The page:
It is true that bolts can be damaged or removed by natural processes. It is equally true that many people rely on beta that references such bolts and likely lack the skills necessary to deal with a set of missing bolts where they believe a set will be. Intentionally removing bolts that others may be relying on is intentionally creating a potentially dangerous situation for someone else. Rope can also be damaged by natural processes, yet none of us would consider nicking another canyoneer's rope on the sly to teach them how to deal with a core shot. Although the bolts are not sacred, showing respect and concern for others who enjoy the sport, even those that are less experienced and trained should be. I don't see how intentionally creating a situation that make the situation potentially more dangerous for another person is in harmony with ethical canyoneering.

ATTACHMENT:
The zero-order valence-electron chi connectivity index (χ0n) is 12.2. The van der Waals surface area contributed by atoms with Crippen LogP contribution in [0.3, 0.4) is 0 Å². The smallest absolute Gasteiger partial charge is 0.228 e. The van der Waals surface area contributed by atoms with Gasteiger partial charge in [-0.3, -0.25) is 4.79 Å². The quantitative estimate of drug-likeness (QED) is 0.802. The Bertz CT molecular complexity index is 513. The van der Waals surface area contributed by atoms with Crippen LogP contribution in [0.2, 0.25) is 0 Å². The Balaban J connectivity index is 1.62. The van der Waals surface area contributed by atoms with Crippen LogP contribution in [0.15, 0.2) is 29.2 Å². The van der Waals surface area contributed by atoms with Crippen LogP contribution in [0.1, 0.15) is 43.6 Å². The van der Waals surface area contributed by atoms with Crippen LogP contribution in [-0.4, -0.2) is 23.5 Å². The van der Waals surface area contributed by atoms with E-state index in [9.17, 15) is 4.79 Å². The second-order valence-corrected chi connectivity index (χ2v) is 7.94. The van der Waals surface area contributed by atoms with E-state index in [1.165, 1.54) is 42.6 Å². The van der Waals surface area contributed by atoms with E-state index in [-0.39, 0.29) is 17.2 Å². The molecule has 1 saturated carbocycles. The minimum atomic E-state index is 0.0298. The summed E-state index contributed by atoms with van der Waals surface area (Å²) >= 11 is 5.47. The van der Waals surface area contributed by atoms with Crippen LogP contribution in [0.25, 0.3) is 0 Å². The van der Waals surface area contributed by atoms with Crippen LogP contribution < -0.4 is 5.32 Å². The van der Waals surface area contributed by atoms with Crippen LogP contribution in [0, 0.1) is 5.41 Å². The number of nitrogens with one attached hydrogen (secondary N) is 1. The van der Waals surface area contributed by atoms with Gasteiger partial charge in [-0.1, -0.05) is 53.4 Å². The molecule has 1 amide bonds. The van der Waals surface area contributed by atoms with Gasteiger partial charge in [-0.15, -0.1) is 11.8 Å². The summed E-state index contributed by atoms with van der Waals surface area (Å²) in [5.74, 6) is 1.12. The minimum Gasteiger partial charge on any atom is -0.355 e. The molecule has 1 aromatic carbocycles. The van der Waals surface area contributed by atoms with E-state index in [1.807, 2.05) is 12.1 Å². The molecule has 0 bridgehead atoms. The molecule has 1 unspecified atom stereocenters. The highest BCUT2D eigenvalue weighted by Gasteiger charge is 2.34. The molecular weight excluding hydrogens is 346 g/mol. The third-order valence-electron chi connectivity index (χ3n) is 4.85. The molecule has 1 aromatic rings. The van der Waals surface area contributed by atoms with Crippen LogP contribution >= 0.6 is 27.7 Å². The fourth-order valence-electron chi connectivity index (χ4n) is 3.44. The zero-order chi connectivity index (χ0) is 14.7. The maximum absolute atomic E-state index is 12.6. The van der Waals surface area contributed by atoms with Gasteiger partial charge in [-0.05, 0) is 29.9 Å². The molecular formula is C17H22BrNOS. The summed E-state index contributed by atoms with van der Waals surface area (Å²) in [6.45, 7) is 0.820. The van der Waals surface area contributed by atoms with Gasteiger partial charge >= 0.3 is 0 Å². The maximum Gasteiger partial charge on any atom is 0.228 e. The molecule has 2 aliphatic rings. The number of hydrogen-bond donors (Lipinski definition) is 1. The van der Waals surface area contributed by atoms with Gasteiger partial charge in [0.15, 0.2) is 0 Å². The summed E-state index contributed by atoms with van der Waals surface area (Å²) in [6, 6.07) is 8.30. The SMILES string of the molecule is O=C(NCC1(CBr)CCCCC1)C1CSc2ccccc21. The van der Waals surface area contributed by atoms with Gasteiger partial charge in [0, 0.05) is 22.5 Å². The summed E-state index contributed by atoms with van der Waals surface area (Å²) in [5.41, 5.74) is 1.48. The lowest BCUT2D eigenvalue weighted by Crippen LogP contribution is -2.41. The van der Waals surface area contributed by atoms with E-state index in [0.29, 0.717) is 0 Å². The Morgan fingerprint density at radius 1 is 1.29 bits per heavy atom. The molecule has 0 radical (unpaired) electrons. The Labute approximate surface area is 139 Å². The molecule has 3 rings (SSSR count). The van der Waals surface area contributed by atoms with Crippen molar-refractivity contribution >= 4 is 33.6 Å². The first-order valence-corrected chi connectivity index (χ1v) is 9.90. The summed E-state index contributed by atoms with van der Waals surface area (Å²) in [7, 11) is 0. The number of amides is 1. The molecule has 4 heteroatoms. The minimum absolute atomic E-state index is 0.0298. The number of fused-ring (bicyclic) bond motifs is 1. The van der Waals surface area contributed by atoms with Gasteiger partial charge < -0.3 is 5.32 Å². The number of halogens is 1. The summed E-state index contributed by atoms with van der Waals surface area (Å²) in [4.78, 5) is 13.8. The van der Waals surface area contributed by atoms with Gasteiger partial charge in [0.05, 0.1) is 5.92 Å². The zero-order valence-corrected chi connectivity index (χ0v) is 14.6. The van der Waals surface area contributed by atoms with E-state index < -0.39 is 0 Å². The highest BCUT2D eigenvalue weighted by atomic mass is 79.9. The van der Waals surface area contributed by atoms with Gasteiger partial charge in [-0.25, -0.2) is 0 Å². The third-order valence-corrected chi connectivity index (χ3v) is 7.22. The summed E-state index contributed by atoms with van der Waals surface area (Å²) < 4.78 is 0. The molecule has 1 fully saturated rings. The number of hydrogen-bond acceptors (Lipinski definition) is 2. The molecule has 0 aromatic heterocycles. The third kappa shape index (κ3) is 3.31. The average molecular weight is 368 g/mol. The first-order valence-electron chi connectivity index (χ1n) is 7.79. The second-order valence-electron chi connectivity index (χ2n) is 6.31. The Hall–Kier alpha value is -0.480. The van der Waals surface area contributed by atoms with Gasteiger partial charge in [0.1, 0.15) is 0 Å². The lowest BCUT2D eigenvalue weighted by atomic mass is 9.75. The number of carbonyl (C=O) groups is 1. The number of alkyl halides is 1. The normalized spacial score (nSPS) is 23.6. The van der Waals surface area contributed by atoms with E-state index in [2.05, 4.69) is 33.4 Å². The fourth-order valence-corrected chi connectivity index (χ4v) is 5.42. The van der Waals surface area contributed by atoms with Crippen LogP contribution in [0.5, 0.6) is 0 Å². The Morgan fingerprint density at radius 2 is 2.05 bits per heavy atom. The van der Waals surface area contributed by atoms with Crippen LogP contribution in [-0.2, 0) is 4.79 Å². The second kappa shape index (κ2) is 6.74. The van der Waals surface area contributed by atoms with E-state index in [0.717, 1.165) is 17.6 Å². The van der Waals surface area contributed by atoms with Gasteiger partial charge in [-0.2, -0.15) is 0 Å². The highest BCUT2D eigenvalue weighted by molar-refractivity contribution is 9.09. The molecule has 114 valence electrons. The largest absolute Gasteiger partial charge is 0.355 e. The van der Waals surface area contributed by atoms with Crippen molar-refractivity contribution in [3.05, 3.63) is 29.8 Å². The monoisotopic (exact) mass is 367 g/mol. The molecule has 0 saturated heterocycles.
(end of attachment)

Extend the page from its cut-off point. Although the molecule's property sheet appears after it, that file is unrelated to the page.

LonePeak likes this.
  15. Scott Patterson

    Scott Patterson

    Messages:
    1,204
    Likes:
    1,098
    Intentionally removing bolts that others may be relying on is intentionally creating a potentially dangerous situation for someone else.

    In the case of Calf Creek I believe repelling the falls is illegal now, so it shouldn't be an issue.

    It is equally true that many people rely on beta that references such bolts and likely lack the skills necessary to deal with a set of missing bolts where they believe a set will be.

    Although bolts certainly have their place, people who do not have the skills necessary to do a canyon without a bolt probably shouldn't be doing any canyons anyway. Even if you plan on using bolts, learn natural anchor skills as a backup before doing any canyons.

    There really aren't many canyons where having a bolt is assured. Canyon such as some of the Zion trade routes are exceptions.

    There are plenty of canyons with dangerous poorly placed bolts (or poorly placed natural anchors). You should be able to make your own anchor in case the anchor in a canyon is in poor condition.
    Last edited: Jun 2, 2017
    Ram likes this.
  16. Ram

    Ram

    Messages:
    2,330
    Likes:
    4,268